Sippican Cottage

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A Man Who Has Nothing In Particular To Recommend Him Discusses All Sorts of Subjects at Random as Though He Knew Everything

I So Very Much Want One Of These

I feel a sort of affinity for this approach to making things for daily use. There is an acknowledgement of a lack of elegance in daily life. Searching for a kind of delight in using mundane things. A desire for at least a hat tip to continuity while not being a stick-in-the-mud about progress.

When I was young I had to type things on an ancient manual typwriter, and use carbon paper to save a copy for myself. I remember distinctly the first time I saw a Xerox machine. A Polaroid camera. A teletype machine. A fax. A cell phone. MS Office. I remember I was somewhat drunk at a party at my home, and some guests and I managed to get me on the Internet on dial-up on a lark. I remember loading Doom on a floppy and running it in DOS.

Sometimes it’s not possible to say whether we’ve entirely shunned modernity or we’re so far ahead of everyone else that we’re the Jetsons and most everyone else is the Flintstones. We don’t have cable TV. Our friends and family think we’re living in 1965.

You watch cable TV? And you get the newspaper printed and delivered? Send your children to school on a bus? Commute? Have heat fed by a big, rusty tub of carboniferous goo in your basement? Shop at a mall? How quaint you are.

I make things that are cutting-edge anachronisms. I like to see fellow travelers.

USB Typewriter

7 Responses

  1. Doom! DOS! Running in!

    Okay….. how about Colossal Cave…. 8 inch floppy that was floppy…. OS? Who the hell remembers? Some BDS clone.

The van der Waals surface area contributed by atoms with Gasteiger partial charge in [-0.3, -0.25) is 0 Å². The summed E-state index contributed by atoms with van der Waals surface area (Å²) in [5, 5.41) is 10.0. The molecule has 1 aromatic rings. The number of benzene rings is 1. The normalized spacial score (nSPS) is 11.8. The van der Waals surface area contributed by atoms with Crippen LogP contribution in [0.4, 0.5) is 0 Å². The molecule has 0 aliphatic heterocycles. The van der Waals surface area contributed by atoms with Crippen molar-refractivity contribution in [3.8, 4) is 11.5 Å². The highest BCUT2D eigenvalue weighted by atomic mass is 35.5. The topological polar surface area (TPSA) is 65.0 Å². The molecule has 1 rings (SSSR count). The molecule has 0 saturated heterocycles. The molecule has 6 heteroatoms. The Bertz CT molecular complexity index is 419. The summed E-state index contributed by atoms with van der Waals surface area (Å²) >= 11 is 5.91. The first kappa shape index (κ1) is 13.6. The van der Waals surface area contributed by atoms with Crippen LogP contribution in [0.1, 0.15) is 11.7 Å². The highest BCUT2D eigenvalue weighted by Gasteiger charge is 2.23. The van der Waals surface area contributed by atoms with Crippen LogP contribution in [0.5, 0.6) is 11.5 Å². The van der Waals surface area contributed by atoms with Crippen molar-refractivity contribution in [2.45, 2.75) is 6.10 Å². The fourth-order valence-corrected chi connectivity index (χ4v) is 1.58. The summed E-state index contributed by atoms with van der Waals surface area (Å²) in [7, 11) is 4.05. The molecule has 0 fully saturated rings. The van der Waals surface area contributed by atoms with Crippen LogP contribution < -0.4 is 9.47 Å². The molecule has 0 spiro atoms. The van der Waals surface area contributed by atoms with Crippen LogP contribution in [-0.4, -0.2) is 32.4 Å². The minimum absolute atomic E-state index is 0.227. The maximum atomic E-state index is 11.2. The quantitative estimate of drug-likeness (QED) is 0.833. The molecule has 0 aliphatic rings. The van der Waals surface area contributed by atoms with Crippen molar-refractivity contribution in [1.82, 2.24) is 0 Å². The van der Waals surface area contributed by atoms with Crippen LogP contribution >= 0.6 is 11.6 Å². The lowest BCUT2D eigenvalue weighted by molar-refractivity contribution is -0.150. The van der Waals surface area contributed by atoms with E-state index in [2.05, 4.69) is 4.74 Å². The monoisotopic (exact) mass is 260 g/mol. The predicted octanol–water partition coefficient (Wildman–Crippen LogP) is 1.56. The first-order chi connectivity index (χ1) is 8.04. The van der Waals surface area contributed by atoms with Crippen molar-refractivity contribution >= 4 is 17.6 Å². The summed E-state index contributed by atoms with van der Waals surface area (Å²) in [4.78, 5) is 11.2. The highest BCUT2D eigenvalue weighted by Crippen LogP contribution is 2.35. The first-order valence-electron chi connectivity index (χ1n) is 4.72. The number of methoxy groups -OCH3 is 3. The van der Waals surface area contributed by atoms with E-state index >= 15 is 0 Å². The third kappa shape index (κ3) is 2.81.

Lo I say unto you, "Xyzzy!"

  2. Back in the day (1987) I had an Apple ][c computer. I could run it off a car battery. I added a portable black and white TV with a 5 inch screen. I was able to haul the whole thing in a beer cooler with wheels. At the time, this was some seriously cutting-edge stuff.

    I really didn't use it out and about very much. I just got a kick out of being able to do it.

  3. You remind me, in first memories of now commonplace technologies, of the Pastor at the Methodist Church I attended when I was growing up. Swell guy; a military chaplain. He had reached retirement age and wanted an actual small town congregation, which he had never had. So he asked the Synod for one and they were happy to oblige, as all the up and coming ministers strove for bigger churches in bigger towns.

    We got him and boy did we luck out. I was not spiritual at all but for once did not mind going to Church every Sunday, because he was just fun to listen to.

    Anyway. One day he had dropped by the house for one or another reason; we were outside and a plane flew over, pretty low, which was unusual. He then told me about the very first day, when he was a boy, that he saw an airplane. Year, month, day, place and time. He knew about them but had never seen one, in flight or on the ground. The one he saw was in flight.

    That blew my pre-teen mind. Even out in the country where I lived, I saw them regularly.

    The best I got is I remember the first Texas Instruments calculator I ever saw, the kind with the red LED display. My Grandparent's next door neighbor had one.

  4. I loaded Frogger and Space Invaders for the young-uns yesterday, just to show them throwback. They loved them.

    You're the Jetsons? We must be The Beverly Hillbillies and The Rifleman. Marcus! Get muh boots!

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